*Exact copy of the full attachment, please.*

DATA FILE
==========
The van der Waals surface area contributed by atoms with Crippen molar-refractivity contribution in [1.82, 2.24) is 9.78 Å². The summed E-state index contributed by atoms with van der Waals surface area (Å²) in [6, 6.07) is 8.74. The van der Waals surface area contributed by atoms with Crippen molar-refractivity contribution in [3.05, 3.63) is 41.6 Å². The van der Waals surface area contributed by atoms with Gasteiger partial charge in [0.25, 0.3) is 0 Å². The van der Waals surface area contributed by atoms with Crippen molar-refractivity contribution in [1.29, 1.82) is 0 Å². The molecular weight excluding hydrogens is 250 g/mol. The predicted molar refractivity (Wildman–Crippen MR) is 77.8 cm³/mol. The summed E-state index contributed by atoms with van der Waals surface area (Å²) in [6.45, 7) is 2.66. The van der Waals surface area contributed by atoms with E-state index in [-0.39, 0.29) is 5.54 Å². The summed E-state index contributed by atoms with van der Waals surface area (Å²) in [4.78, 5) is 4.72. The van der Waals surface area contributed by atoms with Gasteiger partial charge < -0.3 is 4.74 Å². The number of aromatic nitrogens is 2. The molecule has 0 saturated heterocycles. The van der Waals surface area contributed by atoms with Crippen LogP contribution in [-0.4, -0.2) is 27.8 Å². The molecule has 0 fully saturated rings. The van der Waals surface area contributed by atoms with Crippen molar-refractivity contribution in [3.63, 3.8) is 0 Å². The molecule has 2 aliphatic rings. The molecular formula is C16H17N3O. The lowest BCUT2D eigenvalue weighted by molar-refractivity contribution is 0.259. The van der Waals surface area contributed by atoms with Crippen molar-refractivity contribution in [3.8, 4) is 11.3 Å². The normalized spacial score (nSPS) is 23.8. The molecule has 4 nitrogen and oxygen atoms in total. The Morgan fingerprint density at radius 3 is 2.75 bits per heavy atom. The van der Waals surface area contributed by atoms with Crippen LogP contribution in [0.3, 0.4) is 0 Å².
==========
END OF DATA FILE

The van der Waals surface area contributed by atoms with Crippen molar-refractivity contribution in [1.82, 2.24) is 9.78 Å². The summed E-state index contributed by atoms with van der Waals surface area (Å²) in [6, 6.07) is 8.74. The van der Waals surface area contributed by atoms with Crippen molar-refractivity contribution in [3.05, 3.63) is 41.6 Å². The van der Waals surface area contributed by atoms with Gasteiger partial charge in [0.25, 0.3) is 0 Å². The van der Waals surface area contributed by atoms with Crippen molar-refractivity contribution in [1.29, 1.82) is 0 Å². The molecular weight excluding hydrogens is 250 g/mol. The predicted molar refractivity (Wildman–Crippen MR) is 77.8 cm³/mol. The summed E-state index contributed by atoms with van der Waals surface area (Å²) in [6.45, 7) is 2.66. The van der Waals surface area contributed by atoms with E-state index in [-0.39, 0.29) is 5.54 Å². The summed E-state index contributed by atoms with van der Waals surface area (Å²) in [4.78, 5) is 4.72. The van der Waals surface area contributed by atoms with Gasteiger partial charge < -0.3 is 4.74 Å². The number of aromatic nitrogens is 2. The molecule has 0 saturated heterocycles. The van der Waals surface area contributed by atoms with Crippen LogP contribution in [-0.4, -0.2) is 27.8 Å². The molecule has 0 fully saturated rings. The van der Waals surface area contributed by atoms with Crippen molar-refractivity contribution in [3.63, 3.8) is 0 Å². The molecule has 2 aliphatic rings. The molecular formula is C16H17N3O. The lowest BCUT2D eigenvalue weighted by molar-refractivity contribution is 0.259. The van der Waals surface area contributed by atoms with Crippen molar-refractivity contribution in [3.8, 4) is 11.3 Å². The normalized spacial score (nSPS) is 23.8. The molecule has 4 nitrogen and oxygen atoms in total. The Morgan fingerprint density at radius 3 is 2.75 bits per heavy atom. The van der Waals surface area contributed by atoms with Crippen LogP contribution in [0.3, 0.4) is 0 Å².